I shared the company's May 29, 2014 disclosures that detailed the deficiencies with several accounting experts. Joseph Carcello, the head of the Accounting and Information Department at the University of Tennessee in Knoxville, said the failures were "troubling" in part because there were so many of them. "There appears to be a plethora of accounting-related problems" from flaky paperwork to failure to record restricted stock transactions, he said. 

Among them: 

  • During the quarter that ended September 30, 2013, there was a significant weakness in RCS Capital's internal controls that arose when the auditors were provided multiple versions of the company's books and records. That led to changes in the numbers reported in the financial statements. "When multiple sets of books turn up, it raises a grave concern for investors as to which set is the 'real books' and why management can't - or won't -- keep a single, accurate set of records," said Lynn Turner, former chief accountant at the SEC, in a telephone interview. 
  • An unnamed "related party" gave restricted stock to employees in 2013 and the company didn't record them until their first quarter of 2014. 
  • In the year ended December 31, 2013, there were further weaknesses with respect to how the company recorded revenues and accounted for a long-term incentive plan. Management said in the May 29 filing that 3,975,000 long-term incentive plan units had not been "previously accounted for" by the company. The units had been issued in June 2013 to RCS Capital Management, a Delaware company that provides consulting services to RCS Capital. Schorsch and William M. Kahane, a director at RCS Capital, control RCS Capital Management, according to a June 5, 2014 prospectus

Block, the executive who resigned from ARCP last month, played a senior role in many of Schorsch's operations. 

A bio that appeared on RCS Capital's website last year said that Block had been CFO of American Realty Capital, an investment advisory firm that sponsors non-traded real estate investment trusts, and "a number of the publicly registered, non-traded direct investments ARC sponsors." Block was instrumental in developing American Realty Capital's financial infrastructure, the bio said. 

Weil said in the conference call that American Realty Capital's financial controls had been reviewed and there were "no issues" with its products. 

The first mention I could find by RCS Capital of the deficiencies was in its March 31, 2014 quarterly report; a later filing on May 6 mentioned the deficiencies again. The most detailed description of the accounting issues appeared in the May 29 filing.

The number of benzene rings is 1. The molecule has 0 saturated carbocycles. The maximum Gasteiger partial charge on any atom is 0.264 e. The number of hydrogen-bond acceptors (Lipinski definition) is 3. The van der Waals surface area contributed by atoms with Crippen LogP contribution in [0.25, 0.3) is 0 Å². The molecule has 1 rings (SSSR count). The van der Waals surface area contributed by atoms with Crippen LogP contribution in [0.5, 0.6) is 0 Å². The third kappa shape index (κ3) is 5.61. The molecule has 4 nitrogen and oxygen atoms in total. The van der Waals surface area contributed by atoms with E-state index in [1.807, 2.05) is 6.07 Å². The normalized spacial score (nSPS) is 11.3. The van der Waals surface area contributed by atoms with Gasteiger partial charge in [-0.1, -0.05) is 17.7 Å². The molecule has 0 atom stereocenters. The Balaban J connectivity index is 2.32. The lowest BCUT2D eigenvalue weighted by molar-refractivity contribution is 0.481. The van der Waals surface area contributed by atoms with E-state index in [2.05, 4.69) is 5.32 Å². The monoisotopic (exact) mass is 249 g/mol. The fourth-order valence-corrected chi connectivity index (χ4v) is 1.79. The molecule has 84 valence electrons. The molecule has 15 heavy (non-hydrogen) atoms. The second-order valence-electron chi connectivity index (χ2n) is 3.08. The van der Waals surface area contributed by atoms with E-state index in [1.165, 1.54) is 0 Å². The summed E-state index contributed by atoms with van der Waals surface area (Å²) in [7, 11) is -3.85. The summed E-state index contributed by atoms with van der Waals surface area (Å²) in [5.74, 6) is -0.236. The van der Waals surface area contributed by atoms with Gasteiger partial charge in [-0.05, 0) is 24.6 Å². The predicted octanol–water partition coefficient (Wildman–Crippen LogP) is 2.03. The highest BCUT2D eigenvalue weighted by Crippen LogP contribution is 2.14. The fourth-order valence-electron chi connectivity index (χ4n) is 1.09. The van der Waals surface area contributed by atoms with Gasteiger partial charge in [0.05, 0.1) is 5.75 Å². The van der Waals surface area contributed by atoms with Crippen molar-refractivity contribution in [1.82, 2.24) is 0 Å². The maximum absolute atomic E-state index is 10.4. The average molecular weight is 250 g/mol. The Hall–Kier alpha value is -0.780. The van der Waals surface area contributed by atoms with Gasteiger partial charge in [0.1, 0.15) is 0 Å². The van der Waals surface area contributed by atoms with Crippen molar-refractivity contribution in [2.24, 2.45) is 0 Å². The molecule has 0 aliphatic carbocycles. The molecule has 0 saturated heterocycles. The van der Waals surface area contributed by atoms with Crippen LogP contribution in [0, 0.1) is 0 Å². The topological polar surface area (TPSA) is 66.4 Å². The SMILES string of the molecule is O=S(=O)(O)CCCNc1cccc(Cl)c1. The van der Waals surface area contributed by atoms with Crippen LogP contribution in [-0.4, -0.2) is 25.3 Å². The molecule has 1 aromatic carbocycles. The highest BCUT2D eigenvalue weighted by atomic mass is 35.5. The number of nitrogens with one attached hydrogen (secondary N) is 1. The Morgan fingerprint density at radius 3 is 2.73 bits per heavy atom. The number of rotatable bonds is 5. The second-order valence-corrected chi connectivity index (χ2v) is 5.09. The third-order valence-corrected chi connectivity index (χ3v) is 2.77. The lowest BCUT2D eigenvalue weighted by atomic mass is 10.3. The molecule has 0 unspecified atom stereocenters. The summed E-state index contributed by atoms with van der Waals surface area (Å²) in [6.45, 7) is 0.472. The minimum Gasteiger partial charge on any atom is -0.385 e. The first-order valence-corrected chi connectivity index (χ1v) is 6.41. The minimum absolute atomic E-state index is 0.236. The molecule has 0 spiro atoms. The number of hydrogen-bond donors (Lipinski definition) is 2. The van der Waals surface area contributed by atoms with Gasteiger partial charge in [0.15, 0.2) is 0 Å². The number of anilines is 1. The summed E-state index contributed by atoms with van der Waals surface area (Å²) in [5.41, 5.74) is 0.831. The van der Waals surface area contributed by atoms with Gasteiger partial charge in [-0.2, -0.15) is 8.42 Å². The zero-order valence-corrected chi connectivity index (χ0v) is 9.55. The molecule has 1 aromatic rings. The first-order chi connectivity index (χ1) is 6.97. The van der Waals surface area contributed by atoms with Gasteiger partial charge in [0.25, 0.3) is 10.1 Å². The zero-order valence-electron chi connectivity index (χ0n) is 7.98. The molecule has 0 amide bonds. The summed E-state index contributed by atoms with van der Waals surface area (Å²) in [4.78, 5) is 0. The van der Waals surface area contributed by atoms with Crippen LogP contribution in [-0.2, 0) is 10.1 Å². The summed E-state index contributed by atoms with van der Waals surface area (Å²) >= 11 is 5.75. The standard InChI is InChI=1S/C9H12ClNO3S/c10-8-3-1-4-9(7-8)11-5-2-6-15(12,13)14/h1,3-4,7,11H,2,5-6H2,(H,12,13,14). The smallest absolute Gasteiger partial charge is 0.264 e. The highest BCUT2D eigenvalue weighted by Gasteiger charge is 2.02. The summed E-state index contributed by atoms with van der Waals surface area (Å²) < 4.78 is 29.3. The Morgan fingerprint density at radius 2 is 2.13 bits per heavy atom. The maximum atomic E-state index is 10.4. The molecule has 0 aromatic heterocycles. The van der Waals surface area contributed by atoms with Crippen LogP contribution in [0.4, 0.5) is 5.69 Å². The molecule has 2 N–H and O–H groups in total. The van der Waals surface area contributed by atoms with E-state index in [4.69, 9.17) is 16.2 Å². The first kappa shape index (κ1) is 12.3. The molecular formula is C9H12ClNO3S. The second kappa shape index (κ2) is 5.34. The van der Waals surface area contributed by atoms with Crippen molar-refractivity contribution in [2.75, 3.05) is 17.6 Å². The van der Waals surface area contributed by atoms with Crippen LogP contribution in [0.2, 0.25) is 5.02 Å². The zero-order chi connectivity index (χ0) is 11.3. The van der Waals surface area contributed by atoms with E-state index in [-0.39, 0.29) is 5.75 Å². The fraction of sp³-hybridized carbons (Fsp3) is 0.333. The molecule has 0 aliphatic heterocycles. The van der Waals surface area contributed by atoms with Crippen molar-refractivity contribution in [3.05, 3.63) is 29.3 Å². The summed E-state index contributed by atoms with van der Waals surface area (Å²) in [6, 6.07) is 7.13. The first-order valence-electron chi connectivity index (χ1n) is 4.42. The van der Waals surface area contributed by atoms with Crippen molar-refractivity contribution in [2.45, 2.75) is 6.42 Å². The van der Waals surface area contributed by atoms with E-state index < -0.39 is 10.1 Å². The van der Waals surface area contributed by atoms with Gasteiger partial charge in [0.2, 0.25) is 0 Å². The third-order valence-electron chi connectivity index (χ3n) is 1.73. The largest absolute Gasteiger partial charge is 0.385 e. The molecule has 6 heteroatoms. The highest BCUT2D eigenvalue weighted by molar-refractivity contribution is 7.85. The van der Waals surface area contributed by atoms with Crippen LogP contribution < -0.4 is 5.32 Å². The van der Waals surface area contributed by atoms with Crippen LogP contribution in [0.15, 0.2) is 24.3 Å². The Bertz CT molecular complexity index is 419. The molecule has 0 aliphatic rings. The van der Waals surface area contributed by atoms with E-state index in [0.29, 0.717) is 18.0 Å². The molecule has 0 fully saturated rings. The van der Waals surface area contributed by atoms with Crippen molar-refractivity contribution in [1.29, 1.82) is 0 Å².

Carcello said that while the disclosures are troubling, RCS Capital's change in accountants in June could be a mitigating factor. It engaged PricewaterhouseCoopers LLP as its auditor on June 13, replacing WeiserMazars LLP, a mid-sized firm. "PWC does a lot of due diligence" before taking on a new client, he said. So the fact that they took on RCS Capital signals that the firm "somehow got comfortable about this." 

Turner said he has reservations despite the forensic probe of RCS Capital. "The scope of the work was limited as no emails were reviewed," he said. "Without knowing more and seeing any report that was issued, I would still be concerned. With other opportunities to allocate capital to, I would question an asset manager as to why invest in this company." 

 

 

 

 

 

 

Susan Antilla is an award-winning journalist and the Founding Fellow of TheStreet Foundation, a nonprofit organization with the goal of supporting and expanding financial literacy for consumers through investigative journalism and custom research on high-impact financial topics.

She has been a financial journalist for 30 years, writing for The New York Times, USA Today and Bloomberg View, among others. Antilla is author of Tales From the Boom-Boom Room, the 2002 book that exposed a culture of sexual harassment at financial companies. She received a bachelor of arts degree from Manhattanville College and a master of arts in journalism degree from New York University. Antilla is an adjunct professor of journalism at Fairfield University.